In the sober hours of January 18th, social media ignited with news that acclaimed news anchor, Komla Dumor, was dead. Initially, I thought it was a rumor but as Facebook evolved into a virtual tombstone, I knew it had to be true. The reaction was swift. Ghanaians around the globe responded with sympathetic posts and tear-jerking hashtags. But gradually, the tenor of grief turned sour.
We replaced our polite ‘rest in peace’ platitudes with blatant questions about the cause of death and what he could have done differently. We could not believe that a seemingly healthy 41-year-old could die of cardiac arrest so we dissected his diet and his personal life and drew cringe-worthy conclusions. First, we accused the BBC. The job was overwhelming. Zigzagging from Marrakech to Soweto reporting on Africa was too much for one person… Then, we turned on him and chided him for the very reasons we admired him. He worked too hard; he was too ambitious, this is what happens when young people chase money…
The level of insensitivity peaked when someone in Komla’s inner circle leaked a personal message that detailed the complex dynamics of his job and his alarming blood pressure level. In minutes, what was supposed to be a heart-to-heart between trusted friends became fodder for Facebook pundits. On a day that the Dumor family must have been feeling most vulnerable, our lack of empathy was at an all time high. In another insensitive moment, a Ghanaian woman published pictures of the deceased’s children accompanied by a post calling on all wives to see Komla’s death as a wakeup call to purchase blood pressure machines. She opined that women who did not monitor their husbands’ blood pressure would have to assume responsibility if their husbands died. Her tactless rant ended with unsettling insinuations about Komla’s widow. The last I checked, the post had nearly 200 ‘likes’.
Not to be outdone, a group called the Young Liberals Party of Ghana sent an opinion piece to ghanaweb.com entitled “Dumor is dead and so?” The distasteful heading was matched by a poorly written article urging Ghanaians to focus on political issues instead of mourning Komla. After reading that piece and various Facebook posts, I have to ask, what happened to basic etiquette? What ever happened to being respectful of the dead and their families? Social media has given us an unfettered platform to share our thoughts, but increasingly, it has become a tool to tear people down when they are at their lowest. So as a grieving family prepares to bury a beloved father and son, I do not question what Komla could have done differently, instead, I wonder what I could have done differently.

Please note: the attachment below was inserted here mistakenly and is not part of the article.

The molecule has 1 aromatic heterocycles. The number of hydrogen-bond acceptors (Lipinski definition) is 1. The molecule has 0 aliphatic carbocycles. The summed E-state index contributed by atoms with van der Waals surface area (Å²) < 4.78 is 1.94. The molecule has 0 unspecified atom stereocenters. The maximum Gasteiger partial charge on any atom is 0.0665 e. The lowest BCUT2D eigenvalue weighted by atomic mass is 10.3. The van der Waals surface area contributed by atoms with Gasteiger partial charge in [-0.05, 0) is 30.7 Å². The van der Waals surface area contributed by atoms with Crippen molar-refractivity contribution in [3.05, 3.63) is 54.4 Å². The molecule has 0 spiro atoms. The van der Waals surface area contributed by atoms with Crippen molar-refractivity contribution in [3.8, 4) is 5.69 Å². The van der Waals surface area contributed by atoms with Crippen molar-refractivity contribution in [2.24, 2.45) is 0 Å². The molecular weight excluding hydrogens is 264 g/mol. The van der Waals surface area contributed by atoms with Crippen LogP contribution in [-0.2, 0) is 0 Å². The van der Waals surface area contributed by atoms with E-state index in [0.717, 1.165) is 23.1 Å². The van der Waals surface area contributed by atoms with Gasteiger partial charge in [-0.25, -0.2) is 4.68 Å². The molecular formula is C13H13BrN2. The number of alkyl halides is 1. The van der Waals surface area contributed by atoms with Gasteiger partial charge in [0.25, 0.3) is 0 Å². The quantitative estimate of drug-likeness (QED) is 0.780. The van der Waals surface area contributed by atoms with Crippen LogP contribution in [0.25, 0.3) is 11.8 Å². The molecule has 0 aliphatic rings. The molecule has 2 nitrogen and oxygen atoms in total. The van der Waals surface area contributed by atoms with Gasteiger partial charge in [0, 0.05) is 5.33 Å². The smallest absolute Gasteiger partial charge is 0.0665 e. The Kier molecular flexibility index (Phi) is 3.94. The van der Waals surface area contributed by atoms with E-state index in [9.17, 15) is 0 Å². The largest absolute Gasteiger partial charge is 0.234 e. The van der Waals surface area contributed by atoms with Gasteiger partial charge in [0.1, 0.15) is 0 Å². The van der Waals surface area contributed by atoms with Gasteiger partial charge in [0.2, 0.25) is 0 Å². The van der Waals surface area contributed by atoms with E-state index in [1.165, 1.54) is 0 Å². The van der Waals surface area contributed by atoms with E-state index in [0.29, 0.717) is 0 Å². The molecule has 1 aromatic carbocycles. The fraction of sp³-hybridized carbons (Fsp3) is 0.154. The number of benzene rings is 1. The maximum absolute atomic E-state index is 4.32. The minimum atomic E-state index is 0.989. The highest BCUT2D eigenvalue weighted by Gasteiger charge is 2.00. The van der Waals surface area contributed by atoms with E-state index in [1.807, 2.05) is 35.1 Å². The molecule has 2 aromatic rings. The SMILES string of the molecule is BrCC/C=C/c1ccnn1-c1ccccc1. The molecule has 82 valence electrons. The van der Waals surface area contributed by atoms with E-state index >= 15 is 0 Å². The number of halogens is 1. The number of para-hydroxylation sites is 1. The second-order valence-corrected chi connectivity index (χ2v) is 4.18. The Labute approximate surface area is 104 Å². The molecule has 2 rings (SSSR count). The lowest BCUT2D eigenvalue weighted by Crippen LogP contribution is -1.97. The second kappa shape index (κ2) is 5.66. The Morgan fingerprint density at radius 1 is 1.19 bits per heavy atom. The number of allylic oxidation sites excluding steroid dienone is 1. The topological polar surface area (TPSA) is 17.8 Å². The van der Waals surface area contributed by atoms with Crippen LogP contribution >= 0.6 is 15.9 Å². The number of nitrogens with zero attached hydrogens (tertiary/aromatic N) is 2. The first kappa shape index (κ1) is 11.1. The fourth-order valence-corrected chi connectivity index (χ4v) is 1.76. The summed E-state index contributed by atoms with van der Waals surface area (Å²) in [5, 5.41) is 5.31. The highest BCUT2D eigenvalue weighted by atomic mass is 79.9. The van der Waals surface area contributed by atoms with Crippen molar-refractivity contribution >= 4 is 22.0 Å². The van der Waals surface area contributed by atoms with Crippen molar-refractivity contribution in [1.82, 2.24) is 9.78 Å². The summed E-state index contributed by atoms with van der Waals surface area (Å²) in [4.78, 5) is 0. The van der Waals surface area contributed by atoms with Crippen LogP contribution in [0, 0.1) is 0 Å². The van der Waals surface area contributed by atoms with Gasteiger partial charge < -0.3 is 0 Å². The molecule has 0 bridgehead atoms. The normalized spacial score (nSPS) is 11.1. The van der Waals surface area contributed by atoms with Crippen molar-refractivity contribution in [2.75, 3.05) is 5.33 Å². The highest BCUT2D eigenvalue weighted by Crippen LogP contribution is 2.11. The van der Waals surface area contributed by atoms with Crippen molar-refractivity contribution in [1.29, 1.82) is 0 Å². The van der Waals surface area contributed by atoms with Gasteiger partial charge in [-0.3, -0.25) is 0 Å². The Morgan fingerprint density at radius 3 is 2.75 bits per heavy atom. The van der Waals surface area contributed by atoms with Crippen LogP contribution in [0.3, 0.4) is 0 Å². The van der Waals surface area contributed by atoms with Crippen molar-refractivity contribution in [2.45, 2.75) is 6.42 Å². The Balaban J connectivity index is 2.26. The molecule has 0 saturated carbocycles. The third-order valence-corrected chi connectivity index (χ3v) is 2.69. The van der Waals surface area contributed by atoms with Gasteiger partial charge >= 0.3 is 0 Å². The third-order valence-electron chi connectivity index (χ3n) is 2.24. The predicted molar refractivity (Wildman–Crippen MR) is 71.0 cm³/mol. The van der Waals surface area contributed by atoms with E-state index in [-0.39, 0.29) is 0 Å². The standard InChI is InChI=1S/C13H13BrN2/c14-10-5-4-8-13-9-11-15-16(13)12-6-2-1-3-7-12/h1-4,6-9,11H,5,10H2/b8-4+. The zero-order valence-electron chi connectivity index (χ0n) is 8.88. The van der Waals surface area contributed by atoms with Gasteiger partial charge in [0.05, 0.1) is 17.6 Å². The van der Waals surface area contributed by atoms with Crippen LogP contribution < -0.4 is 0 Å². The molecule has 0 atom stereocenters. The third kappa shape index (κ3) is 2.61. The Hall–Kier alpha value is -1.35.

I did not know Komla but, I knew his voice. It was compelling and convincing. From my TV, I got to know his smile - it beamed of promise. His friends speak of his infectious humor and his heartwarming charm. At the same time, he was a driven individual who anchored his talent in hard work. For that, he was rewarded with an unprecedented promotion from Ghana’s Joyfm to the BBC where his knack for connecting with people resurrected fledging shows like ‘Africa Business Report’ and ‘Focus on Africa’. Last year, rumors swelled that he had been called to join President Mahama’s government but that gathered no steam. In his circle, we heard whispers of presidential ambitions. After all, with his international acclaim, a win was inevitable… The thought of what such a talented and accomplished man could have been is what makes Komla’s death heart breaking.
He was well-groomed, well-spoken and committed to telling positive stories about Africa. I was proud of him, but, I never told him. We had enough mutual friends that I could have easily sent him a personal email with the simple words: “I am so proud of you!” But, I didn’t – he’s too big to be reading emails from fans, I thought. Boy was I wrong. The last message Komla posted on twitter were “thanks v v much that’s v kind of you”. It was to a fan. Now I wish I had not admired him from a distance.
For me, Komla’s sudden death will always be a somber reminder to reach out to people I admire and encourage them with edifying words - they may not be around tomorrow.
I am soo proud of you.